World stock markets have been falling again after weak figures from the troubled US housing market reignited concerns over the outlook for the world's largest economy.

Shares of financial institutions were among the worst hit, despite Britain's Barclays' denying a newspaper report that failed debt vehicles structured by its investment banking arm had left it with an exposure worth hundreds of millions of dollars.

Stocks in Dublin are down more 2.5% this evening with Irish banks showing the biggest declines after a gloomy report on the financial sector from Davy Stockbrokers.

Anglo Irish Bank, Bank of Ireland and AIB are down about 3%.

In London shares are down almost 2% and in New York shares have slipped over 1%.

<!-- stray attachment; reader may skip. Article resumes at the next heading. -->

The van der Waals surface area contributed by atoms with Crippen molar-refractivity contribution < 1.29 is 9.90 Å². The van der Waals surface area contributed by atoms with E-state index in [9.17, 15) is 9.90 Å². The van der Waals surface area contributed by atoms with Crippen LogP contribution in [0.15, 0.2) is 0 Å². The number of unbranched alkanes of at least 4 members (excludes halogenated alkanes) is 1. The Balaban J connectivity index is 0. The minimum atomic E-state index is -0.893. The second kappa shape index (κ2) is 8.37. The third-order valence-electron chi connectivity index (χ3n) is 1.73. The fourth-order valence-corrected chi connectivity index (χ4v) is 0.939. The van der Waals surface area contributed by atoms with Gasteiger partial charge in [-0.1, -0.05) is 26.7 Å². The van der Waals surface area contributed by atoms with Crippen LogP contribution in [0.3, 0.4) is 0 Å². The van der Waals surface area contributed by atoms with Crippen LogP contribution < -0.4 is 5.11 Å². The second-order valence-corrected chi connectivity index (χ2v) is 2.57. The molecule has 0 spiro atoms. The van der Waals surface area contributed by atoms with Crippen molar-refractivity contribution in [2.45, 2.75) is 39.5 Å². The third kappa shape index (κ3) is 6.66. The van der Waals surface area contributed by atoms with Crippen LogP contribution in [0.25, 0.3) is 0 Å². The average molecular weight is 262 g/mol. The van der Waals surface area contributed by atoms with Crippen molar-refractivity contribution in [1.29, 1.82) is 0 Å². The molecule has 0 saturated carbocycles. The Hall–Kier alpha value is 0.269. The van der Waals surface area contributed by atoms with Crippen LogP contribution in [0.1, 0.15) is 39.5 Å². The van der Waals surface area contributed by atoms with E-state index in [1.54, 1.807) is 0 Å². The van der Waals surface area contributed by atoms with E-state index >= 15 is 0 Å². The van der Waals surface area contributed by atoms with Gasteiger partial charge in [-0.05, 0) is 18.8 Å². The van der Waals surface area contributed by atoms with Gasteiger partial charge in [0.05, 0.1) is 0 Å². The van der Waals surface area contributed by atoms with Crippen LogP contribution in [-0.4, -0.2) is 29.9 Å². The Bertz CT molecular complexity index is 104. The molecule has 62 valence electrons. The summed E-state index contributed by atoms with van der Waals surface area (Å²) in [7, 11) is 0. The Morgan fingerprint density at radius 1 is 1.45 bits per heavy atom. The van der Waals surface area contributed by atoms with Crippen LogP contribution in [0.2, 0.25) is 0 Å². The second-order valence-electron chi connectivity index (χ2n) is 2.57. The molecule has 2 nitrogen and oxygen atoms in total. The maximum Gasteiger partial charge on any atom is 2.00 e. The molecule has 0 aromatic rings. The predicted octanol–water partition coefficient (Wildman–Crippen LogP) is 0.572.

The recent atmosphere of calm in the markets ended this afternoon with a fresh wave of investors selling shares.

Most of the problems are due to more bad news from the States.

Property values in the US are falling by 1% a month and it is also becoming harder for consumers to get loans which is hitting the profits of banks.

Data released on Monday showed that the number of unsold homes in the US reached its highest level in more than 15 years in July, fuelling worries over the housing market and the impact on consumer spending.

Stock markets worldwide have recently been hit by fears that a rising number of defaults in the US sub-prime mortgage market could translate into big losses for financial institutions and dampen economic growth.